• KRudd to have PM TV on new open source website

      Prime Minister Kevin Rudd’s refurbished website will eventually have message boards and online chat features to facilitate discussion with the public.

      The new portal was unveiled with a completely new layout and several new functions geared towards an interactive experience. It mirrors US President, Barack Obama’s pre-election efforts as he used his official website to garner support from technology savvy voters.

    • What open source government data gets you

      What makes the difference is the transit system’s attitude toward its route data. When you take a proprietary attitude, as MARTA does, riders are left in the dark. An open source attitude, like TriMet’s empowers riders.

  • Openness

    • Free the Patents and Laws, Activist Tells Feds

      What’s worse than being a government agency targeted by a gadfly who wants data to be free and is willing to plead, sue, reverse-engineer, grandstand and shame his way into freeing government data?

      Well, try being a government agency on the receiving end of that in an administration that has pledged allegiance to transparency and openness.

      And that’s exactly where nation’s pre-eminent open-government data fighter Carl Malamud has got the Patent and Trademark Office and the National Archives and Records Administration, which controls — among other things — the Federal Register System.

    • The Crucible Effect and the Scarcity of Collective Attention
    • Douglas Rushkoff’s Open Source Economy: A ReadWriteWeb Interview

      Douglas Rushkoff — author, documentarian, and teacher — is a man on a mission. As a step towards getting “people to see the software-like code lying underneath how they interact,” his latest book, Life, Inc., explores the nature of money, our economic system, and how a corporate mindset has shaped who we are as people in modern society.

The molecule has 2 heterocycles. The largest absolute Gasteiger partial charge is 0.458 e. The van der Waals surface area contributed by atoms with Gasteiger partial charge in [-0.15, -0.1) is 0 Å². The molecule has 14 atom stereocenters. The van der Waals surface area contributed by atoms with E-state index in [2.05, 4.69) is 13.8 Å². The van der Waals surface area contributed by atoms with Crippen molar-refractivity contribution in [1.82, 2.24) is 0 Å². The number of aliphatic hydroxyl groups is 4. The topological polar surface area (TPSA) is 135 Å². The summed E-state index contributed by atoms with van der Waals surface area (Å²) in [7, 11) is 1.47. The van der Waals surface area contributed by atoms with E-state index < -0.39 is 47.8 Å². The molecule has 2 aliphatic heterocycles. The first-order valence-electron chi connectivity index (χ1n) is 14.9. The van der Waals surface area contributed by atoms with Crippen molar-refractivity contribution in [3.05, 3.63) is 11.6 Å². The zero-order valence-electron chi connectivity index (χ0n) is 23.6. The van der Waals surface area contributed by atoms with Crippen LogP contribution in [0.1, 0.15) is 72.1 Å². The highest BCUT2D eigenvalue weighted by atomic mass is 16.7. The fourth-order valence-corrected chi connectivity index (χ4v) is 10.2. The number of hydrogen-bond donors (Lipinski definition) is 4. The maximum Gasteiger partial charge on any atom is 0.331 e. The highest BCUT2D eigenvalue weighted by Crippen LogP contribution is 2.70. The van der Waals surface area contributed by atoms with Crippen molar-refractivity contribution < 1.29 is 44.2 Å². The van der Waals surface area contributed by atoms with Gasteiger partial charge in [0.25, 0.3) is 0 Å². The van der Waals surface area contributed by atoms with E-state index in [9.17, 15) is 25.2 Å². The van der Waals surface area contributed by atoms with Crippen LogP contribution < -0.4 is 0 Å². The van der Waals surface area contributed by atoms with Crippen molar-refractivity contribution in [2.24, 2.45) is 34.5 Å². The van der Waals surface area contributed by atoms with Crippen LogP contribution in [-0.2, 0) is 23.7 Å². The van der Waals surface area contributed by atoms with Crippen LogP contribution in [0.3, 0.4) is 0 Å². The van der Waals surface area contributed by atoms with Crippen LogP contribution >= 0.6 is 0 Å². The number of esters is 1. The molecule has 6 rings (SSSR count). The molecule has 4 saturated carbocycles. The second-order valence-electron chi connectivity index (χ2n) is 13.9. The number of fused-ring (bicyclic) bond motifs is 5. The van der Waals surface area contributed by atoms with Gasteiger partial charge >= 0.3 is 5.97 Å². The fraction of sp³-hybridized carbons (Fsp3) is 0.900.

• Programming

    • REVIEW: NetBeans IDE 6.7 Provides Effective Integration with Project Kenai

      One of the biggest improvements in the NetBeans IDE 6.7 is integration with Project Kenai, Sun’s open-source collaboration site. This allows developers to easily collaborate with each other on Kenai right from within the NetBeans IDE, not through a Web browser inside the IDE. The Project Kenai site itself includes full support for source code repositories, enabling developers to connect through any of several source code version control systems.

    • Chris DiBona on the (Computational) Value of Sharing

      I’ve been a programmer since I was 12 years old, so I always knew I would get into computers, computer science, or information technology. I started using Linux when I was in college back in 1995. Then as my professional career developed I realized I really liked Linux and the ideas behind it, and I liked the ideals behind open source and free software. That lead me to where I am today. Right now I’m Google’s open source program manager. What that means is that I monitor open source compliance for all the open source software that we use with the company. I also make sure that stuff that we release is under a proper open source license and, in the case of content, is under a proper Creative Commons license.

    • Ross Turk on the SourceForge Community Awards

      OSCON 2009 is in full swing, which means you can’t walk more than 10 feet without tripping over a well-known geek. We’ve just spoken to Ross Turk, Director of Community at SourceForge, ahead of the Community Choice Awards on Thursday night. Here’s what he had to say on who he’d have chosen, had it not been completely unethical and against all his better principles…

  • Healthcare

    • Open source to power Connecticut HIE

      Hartford Healthcare, which provides rehabilitation, long term care, and hospice facilities in central Connecticut, said today it will combine Misys’ open source connectivity technology with Allscripts EHR systems, a health record built on software as a service, to create Transforming Healthcare In Connecticut Communities (THICC), a regional system linking hospitals, clinics and facilities statewide.

    • Carpenter Builds Open Source Imaging Software